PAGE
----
An anti-racism bill stalled four months ago in an apparent political power play has been brought back by the government and seeks to stiffen penalties for crimes concerning hate, discrimination and violence.
The package was initially seen as yet another attempt to rein in the ultra-far right Golden Dawn party which has been blamed for a series of assaults on immigrants, which it has denied.
In September, 2013, the government went on a crackdown against the extremists following the murder of an anti-fascist hip-hop artist for which a member of the party was arrested.
Until then, Prime Minister Antonis Samaras had been accused by critics of mollycoddling the extremists in a bid to gain votes from its less-zealous fringe constituency that had fled his New Democracy Conservatives after he continued to impose harsh austerity measures ordered by international lenders.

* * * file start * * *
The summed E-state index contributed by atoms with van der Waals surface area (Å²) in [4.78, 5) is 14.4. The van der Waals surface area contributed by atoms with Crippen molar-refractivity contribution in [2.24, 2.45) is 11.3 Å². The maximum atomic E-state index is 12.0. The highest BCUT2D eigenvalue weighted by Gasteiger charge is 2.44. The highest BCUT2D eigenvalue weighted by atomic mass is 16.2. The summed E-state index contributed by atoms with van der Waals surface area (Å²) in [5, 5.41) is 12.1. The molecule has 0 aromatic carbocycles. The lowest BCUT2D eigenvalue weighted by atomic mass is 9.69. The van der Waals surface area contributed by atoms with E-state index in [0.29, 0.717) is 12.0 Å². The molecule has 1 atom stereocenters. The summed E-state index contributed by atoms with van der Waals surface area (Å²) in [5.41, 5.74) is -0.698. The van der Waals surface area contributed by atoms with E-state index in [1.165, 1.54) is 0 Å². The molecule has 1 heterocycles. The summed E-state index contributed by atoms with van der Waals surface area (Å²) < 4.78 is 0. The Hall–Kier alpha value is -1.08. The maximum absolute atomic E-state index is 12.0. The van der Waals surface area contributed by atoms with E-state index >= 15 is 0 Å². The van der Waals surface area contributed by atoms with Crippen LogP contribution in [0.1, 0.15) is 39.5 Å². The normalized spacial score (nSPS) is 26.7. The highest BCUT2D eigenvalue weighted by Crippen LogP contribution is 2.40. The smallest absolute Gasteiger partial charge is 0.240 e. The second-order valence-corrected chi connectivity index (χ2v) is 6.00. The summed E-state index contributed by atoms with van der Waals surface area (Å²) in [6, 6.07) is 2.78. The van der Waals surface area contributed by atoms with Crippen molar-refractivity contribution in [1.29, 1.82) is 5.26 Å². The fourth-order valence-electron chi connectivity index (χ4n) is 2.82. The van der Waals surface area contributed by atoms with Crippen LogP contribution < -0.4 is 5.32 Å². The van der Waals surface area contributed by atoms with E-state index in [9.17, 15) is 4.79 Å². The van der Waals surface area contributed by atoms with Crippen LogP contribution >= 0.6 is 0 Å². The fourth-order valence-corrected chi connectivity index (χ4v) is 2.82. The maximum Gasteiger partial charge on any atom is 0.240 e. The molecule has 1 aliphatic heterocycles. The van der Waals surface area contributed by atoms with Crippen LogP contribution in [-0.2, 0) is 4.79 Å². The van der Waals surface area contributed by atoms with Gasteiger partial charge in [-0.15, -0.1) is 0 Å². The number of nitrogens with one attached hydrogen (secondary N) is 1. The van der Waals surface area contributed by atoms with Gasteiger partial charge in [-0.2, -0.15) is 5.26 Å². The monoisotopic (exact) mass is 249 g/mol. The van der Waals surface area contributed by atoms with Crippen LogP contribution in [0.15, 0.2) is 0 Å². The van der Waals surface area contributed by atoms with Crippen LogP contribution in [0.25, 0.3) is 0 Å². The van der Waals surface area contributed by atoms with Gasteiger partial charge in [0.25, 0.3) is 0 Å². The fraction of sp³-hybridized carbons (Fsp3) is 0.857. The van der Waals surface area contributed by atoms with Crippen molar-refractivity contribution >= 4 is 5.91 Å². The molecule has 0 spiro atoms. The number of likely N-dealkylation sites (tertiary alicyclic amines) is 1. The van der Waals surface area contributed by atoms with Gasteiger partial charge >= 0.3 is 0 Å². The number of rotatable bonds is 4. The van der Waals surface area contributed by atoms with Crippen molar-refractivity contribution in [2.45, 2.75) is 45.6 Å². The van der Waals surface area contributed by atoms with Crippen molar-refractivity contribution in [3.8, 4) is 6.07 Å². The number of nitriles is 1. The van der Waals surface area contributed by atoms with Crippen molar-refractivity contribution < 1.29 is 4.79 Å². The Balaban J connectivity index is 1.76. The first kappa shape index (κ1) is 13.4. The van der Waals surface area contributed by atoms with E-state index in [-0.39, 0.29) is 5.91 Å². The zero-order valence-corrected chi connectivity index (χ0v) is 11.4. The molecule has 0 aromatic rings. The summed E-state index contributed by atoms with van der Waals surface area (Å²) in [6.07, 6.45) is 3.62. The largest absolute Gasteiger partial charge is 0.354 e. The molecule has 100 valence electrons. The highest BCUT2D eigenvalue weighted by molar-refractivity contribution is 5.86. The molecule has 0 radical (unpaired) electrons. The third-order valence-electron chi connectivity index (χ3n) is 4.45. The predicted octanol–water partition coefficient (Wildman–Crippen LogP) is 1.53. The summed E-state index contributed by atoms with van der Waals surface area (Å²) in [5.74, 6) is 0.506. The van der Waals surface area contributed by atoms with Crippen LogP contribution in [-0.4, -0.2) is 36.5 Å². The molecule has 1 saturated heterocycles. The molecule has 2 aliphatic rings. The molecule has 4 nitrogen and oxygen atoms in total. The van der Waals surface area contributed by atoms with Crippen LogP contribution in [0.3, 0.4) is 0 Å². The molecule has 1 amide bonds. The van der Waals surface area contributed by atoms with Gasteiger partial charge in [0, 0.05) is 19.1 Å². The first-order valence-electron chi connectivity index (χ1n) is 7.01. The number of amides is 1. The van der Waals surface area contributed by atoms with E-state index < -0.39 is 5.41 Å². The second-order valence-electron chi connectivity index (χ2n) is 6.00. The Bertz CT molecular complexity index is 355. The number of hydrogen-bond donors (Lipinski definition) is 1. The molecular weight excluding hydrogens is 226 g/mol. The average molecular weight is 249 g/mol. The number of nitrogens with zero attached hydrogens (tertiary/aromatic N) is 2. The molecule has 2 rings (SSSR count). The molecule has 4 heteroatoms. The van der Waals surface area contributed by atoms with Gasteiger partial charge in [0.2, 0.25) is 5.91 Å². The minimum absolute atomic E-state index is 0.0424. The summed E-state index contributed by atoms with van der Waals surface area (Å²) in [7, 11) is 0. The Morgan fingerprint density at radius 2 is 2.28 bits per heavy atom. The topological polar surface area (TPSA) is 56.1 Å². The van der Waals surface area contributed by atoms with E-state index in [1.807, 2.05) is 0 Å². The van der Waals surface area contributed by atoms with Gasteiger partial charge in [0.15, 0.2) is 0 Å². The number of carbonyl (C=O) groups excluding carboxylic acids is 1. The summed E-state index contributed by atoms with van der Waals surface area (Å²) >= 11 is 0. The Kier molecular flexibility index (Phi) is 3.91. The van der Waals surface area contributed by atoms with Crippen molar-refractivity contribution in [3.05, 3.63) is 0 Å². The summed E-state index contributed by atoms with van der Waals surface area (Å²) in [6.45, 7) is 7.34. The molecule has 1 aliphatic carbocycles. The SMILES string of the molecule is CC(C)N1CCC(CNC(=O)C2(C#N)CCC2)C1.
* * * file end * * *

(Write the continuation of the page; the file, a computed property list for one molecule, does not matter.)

The draft legislation is set to be reintroduced to Parliament on April 10. It was first put before the Parliamentary Committee for Public Administration, Public Order and Justice on November 20, 2013 but was withdrawn on December 3 before MPs managed to start a second reading of the legislation.
Opposition parties, as well as coalition partner PASOK, blamed former cabinet secretary Panayiotis Baltakos for the bill being snatched from Parliament so that New Democracy could curry favor with Golden Dawn voters.
Baltakos was forced to resign last week over a secretly filmed video of him meeting with Golden Dawn spokesman Ilias Kasidiaris.
Over the past few days Democratic Left and PASOK called for the legislation to be brought back to Parliament so it could be passed at committee level and then be put to the plenary.
The decision to reintroduce the anti-racism bill is also seen as an attempt by New Democracy to heal its differences with PASOK in the wake of Baltakos’s departure.
It is believed the move came after a conversation between Samaras and Deputy Premier Evangelos Venizelos, the PASOK leader.